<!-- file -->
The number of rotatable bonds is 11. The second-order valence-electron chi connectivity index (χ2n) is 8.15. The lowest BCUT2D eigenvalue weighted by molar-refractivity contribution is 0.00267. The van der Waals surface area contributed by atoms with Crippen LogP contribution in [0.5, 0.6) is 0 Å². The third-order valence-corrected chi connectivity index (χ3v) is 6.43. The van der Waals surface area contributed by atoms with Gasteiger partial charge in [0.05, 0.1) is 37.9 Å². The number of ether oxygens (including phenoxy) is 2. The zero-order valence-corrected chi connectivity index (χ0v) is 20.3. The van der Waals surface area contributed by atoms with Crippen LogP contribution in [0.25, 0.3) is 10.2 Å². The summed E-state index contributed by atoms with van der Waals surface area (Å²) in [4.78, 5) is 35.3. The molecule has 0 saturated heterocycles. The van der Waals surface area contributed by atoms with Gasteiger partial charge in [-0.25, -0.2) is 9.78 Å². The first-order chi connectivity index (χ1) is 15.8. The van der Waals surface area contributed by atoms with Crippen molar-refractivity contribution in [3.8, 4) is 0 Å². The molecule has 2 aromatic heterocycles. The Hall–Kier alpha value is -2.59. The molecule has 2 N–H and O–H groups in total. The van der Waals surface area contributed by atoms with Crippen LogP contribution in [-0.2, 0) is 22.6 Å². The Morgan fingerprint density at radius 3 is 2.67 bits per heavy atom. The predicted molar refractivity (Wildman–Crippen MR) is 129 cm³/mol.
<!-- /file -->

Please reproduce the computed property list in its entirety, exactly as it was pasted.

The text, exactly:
The number of rotatable bonds is 11. The second-order valence-electron chi connectivity index (χ2n) is 8.15. The lowest BCUT2D eigenvalue weighted by molar-refractivity contribution is 0.00267. The van der Waals surface area contributed by atoms with Crippen LogP contribution in [0.5, 0.6) is 0 Å². The third-order valence-corrected chi connectivity index (χ3v) is 6.43. The van der Waals surface area contributed by atoms with Gasteiger partial charge in [0.05, 0.1) is 37.9 Å². The number of ether oxygens (including phenoxy) is 2. The zero-order valence-corrected chi connectivity index (χ0v) is 20.3. The van der Waals surface area contributed by atoms with Crippen LogP contribution in [0.25, 0.3) is 10.2 Å². The summed E-state index contributed by atoms with van der Waals surface area (Å²) in [4.78, 5) is 35.3. The molecule has 0 saturated heterocycles. The van der Waals surface area contributed by atoms with Gasteiger partial charge in [-0.25, -0.2) is 9.78 Å². The first-order chi connectivity index (χ1) is 15.8. The van der Waals surface area contributed by atoms with Crippen molar-refractivity contribution in [3.8, 4) is 0 Å². The molecule has 2 aromatic heterocycles. The Hall–Kier alpha value is -2.59. The molecule has 2 N–H and O–H groups in total. The van der Waals surface area contributed by atoms with Crippen LogP contribution in [-0.2, 0) is 22.6 Å². The Morgan fingerprint density at radius 3 is 2.67 bits per heavy atom. The predicted molar refractivity (Wildman–Crippen MR) is 129 cm³/mol.